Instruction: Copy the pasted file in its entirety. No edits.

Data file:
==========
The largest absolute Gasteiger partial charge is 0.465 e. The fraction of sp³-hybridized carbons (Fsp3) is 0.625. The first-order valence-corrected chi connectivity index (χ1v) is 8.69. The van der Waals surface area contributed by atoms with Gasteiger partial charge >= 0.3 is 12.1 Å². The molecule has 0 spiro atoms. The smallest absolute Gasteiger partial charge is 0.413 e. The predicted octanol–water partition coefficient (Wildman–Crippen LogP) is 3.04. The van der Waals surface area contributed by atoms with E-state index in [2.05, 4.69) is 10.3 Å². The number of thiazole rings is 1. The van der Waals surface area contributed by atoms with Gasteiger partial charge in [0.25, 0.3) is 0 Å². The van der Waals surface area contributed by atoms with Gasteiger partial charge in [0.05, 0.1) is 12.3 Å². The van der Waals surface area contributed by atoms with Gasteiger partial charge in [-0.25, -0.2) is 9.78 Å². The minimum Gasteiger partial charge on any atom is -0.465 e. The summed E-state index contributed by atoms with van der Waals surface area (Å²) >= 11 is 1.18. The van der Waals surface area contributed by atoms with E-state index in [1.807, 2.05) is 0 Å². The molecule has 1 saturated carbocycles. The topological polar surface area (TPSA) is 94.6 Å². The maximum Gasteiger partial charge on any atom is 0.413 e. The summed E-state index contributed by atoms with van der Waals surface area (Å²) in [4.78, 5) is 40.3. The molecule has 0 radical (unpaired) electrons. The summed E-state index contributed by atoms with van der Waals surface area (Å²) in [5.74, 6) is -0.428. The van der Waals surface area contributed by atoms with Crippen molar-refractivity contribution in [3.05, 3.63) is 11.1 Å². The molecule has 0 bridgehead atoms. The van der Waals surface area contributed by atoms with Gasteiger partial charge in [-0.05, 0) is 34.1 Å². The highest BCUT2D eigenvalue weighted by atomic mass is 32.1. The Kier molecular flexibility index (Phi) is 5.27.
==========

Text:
The largest absolute Gasteiger partial charge is 0.465 e. The fraction of sp³-hybridized carbons (Fsp3) is 0.625. The first-order valence-corrected chi connectivity index (χ1v) is 8.69. The van der Waals surface area contributed by atoms with Gasteiger partial charge >= 0.3 is 12.1 Å². The molecule has 0 spiro atoms. The smallest absolute Gasteiger partial charge is 0.413 e. The predicted octanol–water partition coefficient (Wildman–Crippen LogP) is 3.04. The van der Waals surface area contributed by atoms with E-state index in [2.05, 4.69) is 10.3 Å². The number of thiazole rings is 1. The van der Waals surface area contributed by atoms with Gasteiger partial charge in [0.25, 0.3) is 0 Å². The van der Waals surface area contributed by atoms with Gasteiger partial charge in [0.05, 0.1) is 12.3 Å². The van der Waals surface area contributed by atoms with Gasteiger partial charge in [-0.25, -0.2) is 9.78 Å². The minimum Gasteiger partial charge on any atom is -0.465 e. The summed E-state index contributed by atoms with van der Waals surface area (Å²) >= 11 is 1.18. The van der Waals surface area contributed by atoms with E-state index in [1.807, 2.05) is 0 Å². The molecule has 1 saturated carbocycles. The topological polar surface area (TPSA) is 94.6 Å². The maximum Gasteiger partial charge on any atom is 0.413 e. The summed E-state index contributed by atoms with van der Waals surface area (Å²) in [4.78, 5) is 40.3. The molecule has 0 radical (unpaired) electrons. The summed E-state index contributed by atoms with van der Waals surface area (Å²) in [5.74, 6) is -0.428. The van der Waals surface area contributed by atoms with Crippen molar-refractivity contribution in [3.05, 3.63) is 11.1 Å². The molecule has 0 bridgehead atoms. The van der Waals surface area contributed by atoms with Gasteiger partial charge in [-0.05, 0) is 34.1 Å². The highest BCUT2D eigenvalue weighted by atomic mass is 32.1. The Kier molecular flexibility index (Phi) is 5.27.